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There's a black-and-white darkroom in your digital camera!

Do you love taking B&W photos with your digital camera? Here are some time-saving tips so you don't have to spend time converting images in post-processing.

 

By Mason Resnick

 

Here's one reason why I love digital photography: Almost all digital cameras, from smart phones and modest digital compacts compact interchangeable-lens cameras, all the way to pro DSLRs, have some kind of setting that lets you shift from color to monochrome shooting modes by simply pressing a couple of buttons.

Some cameras will also create blue, purple, green, and red-hued images. (These print toners are still commonly available to darkroom users. They used to be favored by camera club members to give their prints a distinctive look to make them stand out in competitions, but these color print baths do not have any archival quality.) You may also find filed frames (irregular-width black borders) that emulate the effect of a filed negative carrier. You're more likely to find that on an app for a smart phone.

Here's an example of our scene shot without a filter but with the contrast pumped up to its highest setting.
 

Tone your images

Sepia is one of the most commonly-found black-and-white options available, and for good reason. It warms up portraits, and gives scenes a desirable old-fashioned look. It's based on a practice in darkroom photography where darkroom technicians would soak prints in a Sepia or Selenium toner, which protected the print from fading and gave the print a reddish-brown tone.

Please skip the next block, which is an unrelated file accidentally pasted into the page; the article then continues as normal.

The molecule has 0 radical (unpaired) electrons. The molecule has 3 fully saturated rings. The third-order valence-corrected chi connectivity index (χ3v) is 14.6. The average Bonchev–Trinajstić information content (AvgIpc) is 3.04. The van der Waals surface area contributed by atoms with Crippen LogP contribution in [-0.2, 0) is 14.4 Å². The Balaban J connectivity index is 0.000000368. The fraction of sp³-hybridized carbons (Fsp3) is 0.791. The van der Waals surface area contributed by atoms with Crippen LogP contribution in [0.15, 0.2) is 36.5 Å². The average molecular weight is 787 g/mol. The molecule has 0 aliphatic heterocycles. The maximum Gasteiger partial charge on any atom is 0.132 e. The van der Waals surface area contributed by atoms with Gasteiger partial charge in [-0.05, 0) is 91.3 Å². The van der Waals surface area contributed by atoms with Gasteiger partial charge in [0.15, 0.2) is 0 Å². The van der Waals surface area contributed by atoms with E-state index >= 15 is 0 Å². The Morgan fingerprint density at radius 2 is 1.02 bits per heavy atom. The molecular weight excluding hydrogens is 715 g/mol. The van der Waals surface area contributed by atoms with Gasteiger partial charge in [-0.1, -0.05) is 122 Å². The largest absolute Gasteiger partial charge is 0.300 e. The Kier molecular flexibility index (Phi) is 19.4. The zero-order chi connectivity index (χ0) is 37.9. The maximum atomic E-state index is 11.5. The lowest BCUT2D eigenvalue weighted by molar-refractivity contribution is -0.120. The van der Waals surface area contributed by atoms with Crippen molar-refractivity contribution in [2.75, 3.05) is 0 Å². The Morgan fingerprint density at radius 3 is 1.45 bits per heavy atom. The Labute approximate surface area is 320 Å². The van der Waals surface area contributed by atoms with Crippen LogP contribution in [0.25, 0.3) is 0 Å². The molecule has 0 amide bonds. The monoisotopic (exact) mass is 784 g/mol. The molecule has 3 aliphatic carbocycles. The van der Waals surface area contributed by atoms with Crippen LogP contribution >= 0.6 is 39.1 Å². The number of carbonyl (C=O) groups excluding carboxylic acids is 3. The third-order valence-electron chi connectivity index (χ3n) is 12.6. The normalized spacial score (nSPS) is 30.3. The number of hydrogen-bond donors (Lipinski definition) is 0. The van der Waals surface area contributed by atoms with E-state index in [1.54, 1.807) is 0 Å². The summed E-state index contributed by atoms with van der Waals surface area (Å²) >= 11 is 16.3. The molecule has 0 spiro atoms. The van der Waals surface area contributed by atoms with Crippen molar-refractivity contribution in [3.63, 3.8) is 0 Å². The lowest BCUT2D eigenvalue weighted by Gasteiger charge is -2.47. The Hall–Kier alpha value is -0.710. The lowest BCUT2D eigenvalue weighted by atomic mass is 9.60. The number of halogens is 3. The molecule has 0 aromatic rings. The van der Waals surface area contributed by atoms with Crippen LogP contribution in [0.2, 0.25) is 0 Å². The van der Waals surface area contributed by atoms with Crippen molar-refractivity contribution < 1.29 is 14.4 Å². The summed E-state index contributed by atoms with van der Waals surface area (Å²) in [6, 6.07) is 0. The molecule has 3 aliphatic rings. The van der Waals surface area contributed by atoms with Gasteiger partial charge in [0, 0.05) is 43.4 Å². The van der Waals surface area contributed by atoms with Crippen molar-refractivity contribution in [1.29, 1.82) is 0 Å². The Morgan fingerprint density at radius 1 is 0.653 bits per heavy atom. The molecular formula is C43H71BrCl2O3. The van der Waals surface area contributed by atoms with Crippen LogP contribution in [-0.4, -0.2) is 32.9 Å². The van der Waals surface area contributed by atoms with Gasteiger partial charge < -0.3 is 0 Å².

Black-and-white, green filter: A green filter has an opposite effect here, darkening the red disc so it's tonally about the same as the blue disc. Meanwhile the yellow areas are darker, while the green foliage and sides of the ladder are a bit lighter. This is a good setting/filter to use when you want to punch up the details in landscape shots. However, with glass filters again there's that nasty two-stop light loss.

 

 

Contrast Control
 

Some cameras let you adjust contrast in-camera in anywhere from 3 to 7 steps. This is yet another instance where you can control the final image in-camera without relying on post-processing. But as with all of our examples, it requires some thinking and preconceiving the final result when you're shooting.

Black-and-white, red filter: Big difference here! Now the blue and red discs are several steps farther apart than they were with no filter, and the yellow areas are almost completely white. The blue is almost black, as is the foliage. (While glass red filters produce dramatic results, they also eat light--you need to add as much as two stops to your exposure to compensate for the light loss. In digital filter emulation modes, there's no light loss at all.)

Black-and-white, orange filter: Contrast between the colors has been restored here, with the yellow and red lightening and the blues and greens (foliage) getting darker. For many photographers, this would be a good. realistic rendering of this scene. Hint: Orange is a great choice when photographing people. It lightens their skintones in comparison to other colors in the scene.

Black-and-white, yellow filter: The blue disk is a half-shade darker and red disk is a half-shade lighter; yellow areas are oh-so-slightly lighter, while the foliage got a tad darker. The effect here is subtle.